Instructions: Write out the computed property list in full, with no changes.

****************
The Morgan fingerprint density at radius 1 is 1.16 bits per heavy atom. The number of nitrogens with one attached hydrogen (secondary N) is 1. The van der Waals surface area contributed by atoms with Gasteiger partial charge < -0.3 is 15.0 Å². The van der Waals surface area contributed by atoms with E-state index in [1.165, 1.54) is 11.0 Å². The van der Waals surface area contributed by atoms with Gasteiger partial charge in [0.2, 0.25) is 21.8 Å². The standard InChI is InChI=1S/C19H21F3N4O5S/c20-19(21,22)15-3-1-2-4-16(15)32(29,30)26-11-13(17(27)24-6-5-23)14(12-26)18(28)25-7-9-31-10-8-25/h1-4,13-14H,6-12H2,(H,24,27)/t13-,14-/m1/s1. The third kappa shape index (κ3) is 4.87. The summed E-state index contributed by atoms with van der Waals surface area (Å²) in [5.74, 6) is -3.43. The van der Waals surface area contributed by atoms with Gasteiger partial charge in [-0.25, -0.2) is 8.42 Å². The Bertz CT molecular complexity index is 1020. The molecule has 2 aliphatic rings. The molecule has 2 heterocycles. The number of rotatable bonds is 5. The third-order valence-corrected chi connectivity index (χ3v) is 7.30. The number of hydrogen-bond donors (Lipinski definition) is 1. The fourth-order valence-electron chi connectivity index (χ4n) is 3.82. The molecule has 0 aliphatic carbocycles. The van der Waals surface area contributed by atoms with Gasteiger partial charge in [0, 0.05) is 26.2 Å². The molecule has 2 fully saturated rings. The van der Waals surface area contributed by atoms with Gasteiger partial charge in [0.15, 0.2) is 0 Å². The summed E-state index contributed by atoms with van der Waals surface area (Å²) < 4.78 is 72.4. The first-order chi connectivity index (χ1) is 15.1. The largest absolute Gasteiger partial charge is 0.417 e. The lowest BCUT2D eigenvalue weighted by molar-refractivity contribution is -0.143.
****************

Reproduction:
The Morgan fingerprint density at radius 1 is 1.16 bits per heavy atom. The number of nitrogens with one attached hydrogen (secondary N) is 1. The van der Waals surface area contributed by atoms with Gasteiger partial charge < -0.3 is 15.0 Å². The van der Waals surface area contributed by atoms with E-state index in [1.165, 1.54) is 11.0 Å². The van der Waals surface area contributed by atoms with Gasteiger partial charge in [0.2, 0.25) is 21.8 Å². The standard InChI is InChI=1S/C19H21F3N4O5S/c20-19(21,22)15-3-1-2-4-16(15)32(29,30)26-11-13(17(27)24-6-5-23)14(12-26)18(28)25-7-9-31-10-8-25/h1-4,13-14H,6-12H2,(H,24,27)/t13-,14-/m1/s1. The third kappa shape index (κ3) is 4.87. The summed E-state index contributed by atoms with van der Waals surface area (Å²) in [5.74, 6) is -3.43. The van der Waals surface area contributed by atoms with Gasteiger partial charge in [-0.25, -0.2) is 8.42 Å². The Bertz CT molecular complexity index is 1020. The molecule has 2 aliphatic rings. The molecule has 2 heterocycles. The number of rotatable bonds is 5. The third-order valence-corrected chi connectivity index (χ3v) is 7.30. The number of hydrogen-bond donors (Lipinski definition) is 1. The fourth-order valence-electron chi connectivity index (χ4n) is 3.82. The molecule has 0 aliphatic carbocycles. The van der Waals surface area contributed by atoms with Gasteiger partial charge in [0, 0.05) is 26.2 Å². The molecule has 2 fully saturated rings. The van der Waals surface area contributed by atoms with Gasteiger partial charge in [0.15, 0.2) is 0 Å². The summed E-state index contributed by atoms with van der Waals surface area (Å²) < 4.78 is 72.4. The first-order chi connectivity index (χ1) is 15.1. The largest absolute Gasteiger partial charge is 0.417 e. The lowest BCUT2D eigenvalue weighted by molar-refractivity contribution is -0.143.